Original Research ARTICLE

Front. Vet. Sci., 25 June 2020 | https://doi.org/10.3389/fvets.2020.00356

Experimental Infection of Foot and Mouth Disease in Indian Sheep and Goats

Madhanmohan Muthukrishnan*, Nagendrakumar Singanallur Balasubramanian and Srinivasan Villuppanoor Alwar
  • Foot and Mouth Disease Virus Laboratory, Research and Development Centre, Indian Immunologicals Limited, Hyderabad, India

Foot-and-mouth disease (FMD) is an economically important contagious disease of livestock mainly cattle, buffalo, sheep, goats, and pig. There is limited data available on pathogenesis of foot and mouth disease in goats. In the study, the sheep and goats were infected experimentally with a serotype O foot-and-mouth disease virus by different challenge routes. The sheep and goats challenged by coronary band route and coronary band and intra-dermo-lingual route exhibited FMD clinical signs at 2–5 days post challenge. Whereas intra-dermo-lingual challenged sheep and goats did not exhibit FMD clinical signs. Live virus could be isolated from blood of infected sheep and goats at 2–5 days post challenge. Viral RNA could be detected from blood of infected sheep and goats at 1–10 days post challenge. The neutralizing antibody titre was detected at 10 days post challenge and maintained up to 35 days post challenge in all infected sheep and goats. Non structural protein (NSP) antibodies were detected as early as 5–10 days post challenge and remain positive up to 35 days post challenge in the infected sheep and goats. In conclusion, the pathogenesis of sheep and goats with serotype O foot and mouth disease virus by different challenge routes could be demonstrated.

Introduction

Foot-and-Mouth Disease (FMD) is an infectious disease which causes severe economic loss to the livestock sector (1). FMD is caused by FMD virus (FMDV), a member of family Picornaviridae and genus Aphthovirus affecting all the cloven footed animals. FMDV exists as seven distinct serotypes viz., O, A, C, Asia 1, Southern African territory 1(SAT1), SAT2, and SAT3. In India, incidence of FMD is reported throughout the country with the prevalence of FMDV serotypes O, A and Asia 1 (2). Cattle and buffalo are vaccinated biannually with inactivated FMD trivalent vaccine to control FMD in India. However, sheep and goats are not included in FMD control program (3, 4). Sheep and goats play an important role in the livelihood of a large percentage of small and marginal farmers and landless laborers in India. India constitutes around 148.88 million heads of goat population and 74.26 million heads of sheep population in the world. Moreover, cattle, buffalo, sheep and goats are grazed together in India (5). FMD outbreaks in sheep and goats are reported in India (6, 7).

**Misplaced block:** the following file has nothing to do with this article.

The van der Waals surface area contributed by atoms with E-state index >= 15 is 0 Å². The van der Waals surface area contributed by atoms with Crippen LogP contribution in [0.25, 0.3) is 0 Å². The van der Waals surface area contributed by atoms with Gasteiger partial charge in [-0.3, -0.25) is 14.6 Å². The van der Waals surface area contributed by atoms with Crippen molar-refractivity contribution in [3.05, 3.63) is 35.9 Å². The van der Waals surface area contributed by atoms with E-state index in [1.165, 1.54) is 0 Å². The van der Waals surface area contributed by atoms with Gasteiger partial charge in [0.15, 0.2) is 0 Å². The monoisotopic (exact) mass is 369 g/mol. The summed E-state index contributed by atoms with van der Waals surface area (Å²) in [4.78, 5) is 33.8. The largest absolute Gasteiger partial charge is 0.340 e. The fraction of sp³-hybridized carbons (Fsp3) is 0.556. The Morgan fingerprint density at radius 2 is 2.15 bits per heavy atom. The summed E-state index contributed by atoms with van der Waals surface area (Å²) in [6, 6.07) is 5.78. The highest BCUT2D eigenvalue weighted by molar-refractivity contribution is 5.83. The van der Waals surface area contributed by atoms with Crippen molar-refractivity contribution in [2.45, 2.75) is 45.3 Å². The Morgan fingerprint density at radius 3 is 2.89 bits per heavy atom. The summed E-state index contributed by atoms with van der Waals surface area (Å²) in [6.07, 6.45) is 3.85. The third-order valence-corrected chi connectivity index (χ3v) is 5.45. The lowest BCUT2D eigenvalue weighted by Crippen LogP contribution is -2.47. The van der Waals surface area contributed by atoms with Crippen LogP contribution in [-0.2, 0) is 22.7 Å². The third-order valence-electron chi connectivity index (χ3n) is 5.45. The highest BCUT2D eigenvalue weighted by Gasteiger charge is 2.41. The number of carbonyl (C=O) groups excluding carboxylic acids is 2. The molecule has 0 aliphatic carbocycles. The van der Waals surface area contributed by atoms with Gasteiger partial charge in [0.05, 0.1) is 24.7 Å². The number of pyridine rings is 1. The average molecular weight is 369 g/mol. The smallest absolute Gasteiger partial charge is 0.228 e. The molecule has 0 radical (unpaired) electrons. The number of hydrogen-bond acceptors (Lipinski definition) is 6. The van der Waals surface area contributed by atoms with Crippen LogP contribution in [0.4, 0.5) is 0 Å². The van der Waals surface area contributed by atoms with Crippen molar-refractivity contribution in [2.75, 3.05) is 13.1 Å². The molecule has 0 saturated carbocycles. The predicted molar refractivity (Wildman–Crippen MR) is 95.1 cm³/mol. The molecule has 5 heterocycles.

There is paucity of information on the role of goats in FMD epidemiology and transmission. FMD infected sheep and goats transmitted the sub-clinical infection to cattle, buffalo, sheep and goats and FMD vaccination in sheep and goats could prevent the transmission of FMD to cattle, buffalo, sheep and goats (8). Usually, sheep and goats showed mild or unapparent FMD clinical signs (9, 10). Moreover, FMD infected goats showed typical oral and foot lesions in India (11). However, there is no detailed account of the pathogenesis of the disease in these small ruminants, especially in goats. This preliminary report describes pathogenesis of sheep and goats experimentally infected with type O foot and mouth disease virus using different challenge routes.

Materials and Methods

Cell Line and Viruses

Baby Hamster kidney (BHK) and primary bovine thyroid (BTY) cells were provided by the tissue culture laboratory at Research and Development Centre, Indian Immunologicals Limited (IIL), Hyderabad. BTY cells were grown using Hely cell growth medium supplemented with 10% adult bovine serum and antibiotics cocktail (penicillin, neomycin and polymyxin). O/IND/R2/75 virus was received from the virus seed laboratory, IIL, Hyderabad.

Experimental Animals

Eight Nellore sheep and eight Osmanabadi goats of either sex (6–12 months of age) were obtained from the holding farm of IIL, Hyderabad. These animals were reared in the farm from one month of age and were screened by three rounds of testing for FMDV-non-structural protein (NSP) antibodies using PrioCHECK® FMDV NS kit (Prionics Lelystad B.V., The Netherlands). All the animals were NSP seronegative in all the three tests. Additionally, the animals were tested for the absence of virus in the oesophagopharyngeal fluids (Probang samples) thrice by virus isolation on primary bovine thyroid cells (12) followed by antigen ELISA (13) and RT-PCR (14).

Challenge Virus Preparation

Challenge virus O/IND/R2/75 was prepared and titrated by standard methods as described previously (15).

Experimental Design